This revolution was not totally unexpected unlike the Bolshevik Revolution in 1917 Father George Gapon wrote to the Tsar on January 22nd 1905 “The people believe in thee. They have made up their minds to gather at the Winter Palace tomorrow at 2 p.m. to lay their needs before thee. Do not fear anything. Stand tomorrow before the party and accept our humblest petition. I, the representative of the workingmen, and my comrades, guarantee the inviolability of thy person”. Following that an extract from the petition sent to the Tsar from George Gapon “We workers, our children, our wives and our old, helpless parents have come, Lord, to seek truth and protection from you. We are impoverished and oppressed, unbearable work is imposed on us, we are despised and not recognized as human beings. We are treated as slaves, who must bear their fate and be silent. We have suffered terrible things, but we are pressed ever deeper into the abyss of poverty, ignorance and lack of rights”.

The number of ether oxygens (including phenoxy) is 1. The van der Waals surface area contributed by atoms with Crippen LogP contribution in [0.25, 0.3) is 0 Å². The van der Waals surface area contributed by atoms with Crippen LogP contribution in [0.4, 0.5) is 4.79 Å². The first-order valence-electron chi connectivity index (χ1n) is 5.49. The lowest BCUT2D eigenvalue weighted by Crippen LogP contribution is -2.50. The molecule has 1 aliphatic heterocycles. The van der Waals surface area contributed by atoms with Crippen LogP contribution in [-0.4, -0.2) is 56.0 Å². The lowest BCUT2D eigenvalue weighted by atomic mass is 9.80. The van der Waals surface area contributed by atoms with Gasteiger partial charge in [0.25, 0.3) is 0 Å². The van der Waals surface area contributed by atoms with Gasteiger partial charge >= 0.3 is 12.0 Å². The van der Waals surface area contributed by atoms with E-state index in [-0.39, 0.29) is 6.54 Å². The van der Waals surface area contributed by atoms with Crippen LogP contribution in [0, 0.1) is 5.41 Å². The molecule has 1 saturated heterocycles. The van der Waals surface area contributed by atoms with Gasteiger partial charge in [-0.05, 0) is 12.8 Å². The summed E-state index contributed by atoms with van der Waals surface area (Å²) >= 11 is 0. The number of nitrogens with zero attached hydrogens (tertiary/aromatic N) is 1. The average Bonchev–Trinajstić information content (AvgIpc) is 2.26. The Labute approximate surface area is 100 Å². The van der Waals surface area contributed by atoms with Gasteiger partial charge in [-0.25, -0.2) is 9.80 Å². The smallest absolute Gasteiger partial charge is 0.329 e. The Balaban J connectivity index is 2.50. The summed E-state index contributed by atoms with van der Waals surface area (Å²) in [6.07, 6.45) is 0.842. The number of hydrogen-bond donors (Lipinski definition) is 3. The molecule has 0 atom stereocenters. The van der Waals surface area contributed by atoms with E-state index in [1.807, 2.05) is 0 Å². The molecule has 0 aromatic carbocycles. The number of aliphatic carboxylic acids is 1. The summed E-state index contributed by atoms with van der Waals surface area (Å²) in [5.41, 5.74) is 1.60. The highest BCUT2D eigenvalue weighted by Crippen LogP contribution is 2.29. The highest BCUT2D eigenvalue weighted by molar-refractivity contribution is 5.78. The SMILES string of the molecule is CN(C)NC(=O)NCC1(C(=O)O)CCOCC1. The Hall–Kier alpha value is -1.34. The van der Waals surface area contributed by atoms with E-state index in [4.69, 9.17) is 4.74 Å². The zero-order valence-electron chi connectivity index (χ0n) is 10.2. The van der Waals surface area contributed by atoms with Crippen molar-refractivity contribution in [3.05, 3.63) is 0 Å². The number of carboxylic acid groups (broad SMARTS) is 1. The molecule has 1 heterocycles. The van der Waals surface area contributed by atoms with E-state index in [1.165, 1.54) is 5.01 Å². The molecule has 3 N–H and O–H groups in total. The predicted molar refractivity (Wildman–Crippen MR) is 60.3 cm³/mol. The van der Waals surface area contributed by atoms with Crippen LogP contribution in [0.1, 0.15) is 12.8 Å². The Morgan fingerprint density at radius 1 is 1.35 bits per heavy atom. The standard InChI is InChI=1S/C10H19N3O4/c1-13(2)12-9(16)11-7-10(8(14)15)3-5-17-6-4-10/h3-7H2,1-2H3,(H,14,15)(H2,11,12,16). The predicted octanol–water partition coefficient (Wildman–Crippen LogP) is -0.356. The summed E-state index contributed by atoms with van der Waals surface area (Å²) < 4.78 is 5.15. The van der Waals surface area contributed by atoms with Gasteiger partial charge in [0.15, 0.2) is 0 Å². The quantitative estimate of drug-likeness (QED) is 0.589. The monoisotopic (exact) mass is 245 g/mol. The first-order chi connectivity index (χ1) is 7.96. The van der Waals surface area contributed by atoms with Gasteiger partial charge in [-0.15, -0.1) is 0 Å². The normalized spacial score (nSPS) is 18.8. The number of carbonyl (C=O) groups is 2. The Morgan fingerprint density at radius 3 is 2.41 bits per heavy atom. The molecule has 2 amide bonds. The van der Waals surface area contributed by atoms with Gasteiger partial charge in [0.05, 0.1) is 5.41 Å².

Over 150,000 people signed the petition and on 22nd January, 1905, Gapon led a large procession of workers to the Winter Palace in order to present the petition to . When the procession of workers reached the Winter Palace it was attacked by the police and the Cossacks. Over 100 workers were killed and some 300 wounded. The incident, known as Bloody Sunday, signalled the start of the .